There was contact between the Spain centre-back and Sterling after the England forward had gone down under a challenge from another home player in the Nations League fixture.

Ramos posted a video of the incident on Twitter in which footage seems to show he merely tripped over Sterling’s trailing leg while the Manchester City man was on the ground.

Alongside the video, Ramos wrote in both Spanish and English: “Nothing else to say.”

Press Association Sport understands UEFA is not reviewing the incident as it was not mentioned in the report by the match officials.

Ramos’ disciplinary record precedes him as the Real Madrid defender holds the record for being the most carded player in La Liga, the Champions League as well as the Spanish national team.

His challenges on Liverpool pair Mohamed Salah and Loris Karius, who suffered a concussion, came under scrutiny after Real defeated the Reds in the Champions League final.

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Andre Silva making sure Portugal are ready for life after Cristiano Ronaldo

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Andre Silva has been in superb form for his country.

Portugal’s World Cup campaign was a disappointing one. A Round of 16 exit to Uruguay brought a premature end to a tournament in which they won just once, against Morocco, and the only real highlight of their tournament was Cristiano Ronaldo‘s stunning hat-trick, topped off with a dramatic late free-kick, in a 3-3 draw with Spain.

But what their early exit masked the excellent run of form that Portugal’s surprise Euro 2016 triumph kicked off. Since the beginning of World Cup qualifiers later that year, they’ve lost just three times in 25 games, not counting a defeat to Chile on penalties in last year’s Confederations Cup.

And while Ronaldo remains the biggest star, their latest run of fixtures has also given them enough confidence that life after talisman’s career ends will still be good.

There’s a young core of highly talented players ready to lead the next generation. Bernardo Silva has found a new gear at Manchester City this season, and after a disappointing World Cup he has a point to prove for his country. Juventus man Joao Cancelo has developed into one of the world’s best right-backs, Ruben Neves has made the step up from Championship to Premier League with aplomb for newly-promoted Wolves, and Renato Sanches looks back to his best at Bayern Munich after putting a dismal season on loan to Swansea City behind him.

Up front, they have a 22-year-old striker who’s already in the country’s top 15 all-time goalscorers.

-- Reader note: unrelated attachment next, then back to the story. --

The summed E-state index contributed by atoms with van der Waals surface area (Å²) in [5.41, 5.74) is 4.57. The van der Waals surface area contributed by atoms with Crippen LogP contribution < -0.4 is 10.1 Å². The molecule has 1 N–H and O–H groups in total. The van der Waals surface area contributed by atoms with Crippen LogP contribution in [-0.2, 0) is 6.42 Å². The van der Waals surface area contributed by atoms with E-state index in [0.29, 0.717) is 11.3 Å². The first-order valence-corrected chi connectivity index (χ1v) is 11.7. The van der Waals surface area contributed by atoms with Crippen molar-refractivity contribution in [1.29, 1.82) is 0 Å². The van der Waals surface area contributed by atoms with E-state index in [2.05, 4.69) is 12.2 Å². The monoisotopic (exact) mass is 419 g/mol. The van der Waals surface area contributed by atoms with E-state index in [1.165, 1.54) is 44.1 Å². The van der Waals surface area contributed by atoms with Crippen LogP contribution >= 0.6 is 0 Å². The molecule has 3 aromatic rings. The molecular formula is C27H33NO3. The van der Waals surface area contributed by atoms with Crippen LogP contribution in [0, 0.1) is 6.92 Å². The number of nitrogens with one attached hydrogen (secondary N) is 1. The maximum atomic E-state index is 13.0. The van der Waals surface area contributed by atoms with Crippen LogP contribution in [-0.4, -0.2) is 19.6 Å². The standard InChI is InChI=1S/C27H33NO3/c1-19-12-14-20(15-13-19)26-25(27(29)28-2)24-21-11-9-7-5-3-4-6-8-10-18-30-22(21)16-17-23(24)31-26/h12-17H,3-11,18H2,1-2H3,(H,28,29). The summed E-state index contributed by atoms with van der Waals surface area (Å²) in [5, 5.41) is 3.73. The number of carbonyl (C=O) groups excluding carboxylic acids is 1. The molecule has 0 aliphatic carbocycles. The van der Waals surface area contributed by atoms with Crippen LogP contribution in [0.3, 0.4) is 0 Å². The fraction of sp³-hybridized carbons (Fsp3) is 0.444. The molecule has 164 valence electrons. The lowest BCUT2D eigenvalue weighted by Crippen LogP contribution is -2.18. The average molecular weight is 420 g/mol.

Andre Silva may have not lit the world alight at AC Milan last season after joining from Porto, but a move to Sevilla has seen the striker rediscover his best for both club and country. The youngster’s seven goals in eight games has propelled his side to the top of the table in La Liga, while he’s been in superb form for his nation, scoring seven times in Portugal’s last six competitive away matches.

His international record at the moment stands at a goal just about every other game, which makes Fernando Santos’ decision to start him only once at the World Cup all the more baffling. Pairing Ronaldo with Goncalo Guedes was a good idea in theory, with the winger’s pace making him a good foil for the Juventus star, but it didn’t work.

Silva’s current form should render the argument moot in any case, as his scoring run makes him undroppable for now. It’s all the more impressive because the former Porto striker is hitting these heights as his country’s main striker.

Ronaldo hasn’t played for Portugal since the World Cup, as he skipped last month’s friendlies in order to prioritise hitting top form for Juventus after his summer move, and was left out of the squad for the latest round of international fixtures after an agreement with the Portuguese FA amid controversy surrounding recently-unearthed rape allegations.

His future availability is still up in the air, but meanwhile, Silva is thriving as the lead man.

He’s a prototypical modern striker, strong in the air, capable of putting attacks together with his link-up play and ending them with traditional goal-poachers’ instincts. When on song, he’s a ruthless finisher.

More importantly, Silva has a knack for scoring just when his team needs it. He found an equaliser for Portugal last week after they’d fallen behind early to Poland in an eventual 3-2 win, bagged the only goal in a 1-0 win over Italy last month, scored twice for Sevilla in their stunning upset of Real Madrid this season, and though he gave Milan fans little to cheer during his spell in Italy, his first Serie A goal was a priceless last-gasp header against Genoa last season that kept the team in the hunt for a top-six finish.

There’s no telling whether Portugal need to be thinking about life after Ronaldo already, but thanks to Silva and the rest of the young brigade, they don’t have much to worry about.